A common question in the IT industry is this: which is better for your IT career, getting certified or pursuing a formal degree? It has even been a topic of debate in the CLN community. That’s because this isn’t a simple question and there's no right or wrong answer. There are significant differences that make both paths unique. Our answer is it depends on where you are in your career and your career goals. In this blog, we will touch on some of the many considerations that go into the decision of whether to pursue an IT certification, a degree, or both.
1. Cost and Time
One of the most obvious concerns is that earning a degree comes at a higher price than getting certified and will require a longer time commitment over the course of several years. To help with the decision, think about what type of job you are looking for and review existing job openings to see what the qualifications may be. Spending the time and money earning a degree may not be a good investment for you if the skills and qualifications necessary for a particular job can be demonstrated via an industry certification. If you do want to pursue a degree, you may have several options depending on your existing educational background. Would you want to pursue your Associate degree? Bachelor’s? Master’s? Also, will you be able to work while you are in school to earn valuable on-the-job experience? You’ll want to evaluate degree programs to compare costs, time commitment, job/internship opportunities, and career services they may offer.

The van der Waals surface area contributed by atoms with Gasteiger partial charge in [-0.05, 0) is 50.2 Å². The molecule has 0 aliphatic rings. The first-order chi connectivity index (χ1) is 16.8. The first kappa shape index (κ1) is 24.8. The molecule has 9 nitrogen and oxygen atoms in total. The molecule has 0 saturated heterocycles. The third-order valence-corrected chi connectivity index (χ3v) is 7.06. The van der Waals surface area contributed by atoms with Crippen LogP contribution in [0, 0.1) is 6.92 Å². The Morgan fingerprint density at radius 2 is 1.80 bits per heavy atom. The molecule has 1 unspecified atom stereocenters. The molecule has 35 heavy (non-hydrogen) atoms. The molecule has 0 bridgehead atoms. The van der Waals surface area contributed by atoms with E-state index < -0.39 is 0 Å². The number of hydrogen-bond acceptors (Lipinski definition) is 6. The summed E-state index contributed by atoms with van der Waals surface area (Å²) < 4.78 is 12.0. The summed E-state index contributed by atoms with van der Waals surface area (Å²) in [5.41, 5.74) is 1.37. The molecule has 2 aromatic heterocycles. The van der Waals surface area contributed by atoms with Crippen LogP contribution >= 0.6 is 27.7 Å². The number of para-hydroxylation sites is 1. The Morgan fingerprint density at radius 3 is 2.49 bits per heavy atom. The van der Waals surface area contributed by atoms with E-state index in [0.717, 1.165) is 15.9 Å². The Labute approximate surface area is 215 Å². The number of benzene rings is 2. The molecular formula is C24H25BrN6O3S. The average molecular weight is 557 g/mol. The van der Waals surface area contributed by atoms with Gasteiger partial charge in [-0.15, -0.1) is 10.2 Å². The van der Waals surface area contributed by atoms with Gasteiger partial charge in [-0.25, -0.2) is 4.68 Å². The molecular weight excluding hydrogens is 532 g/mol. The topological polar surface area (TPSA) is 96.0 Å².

2. Employment Opportunities
Getting hired – Having a Cisco certification often makes your resume stand out and gives you an advantage over other applicants in the hiring process. It may even be a qualifier for a position since certified professionals demonstrate current competency in technology and job skills. As always, though, consider the job role. Is it purely technical or is there a management or business aspect? If the job is highly technical, it could be that a certification is more valuable. If there is a business or management component, a degree might be necessary. Additionally, some jobs may require a Computer Science degree whereas hiring managers may put more value on certifications and job experience for network or system administrator positions.
Geography is also important to think about. Different parts of the world may assign different value to an educational degree vs. a Cisco certification. Hiring managers in one country may absolutely require a relevant IT degree, while in other countries they may be looking only for specific certifications. That is why it’s important to review existing job descriptions and understand what’s most commonly required by employers in your location.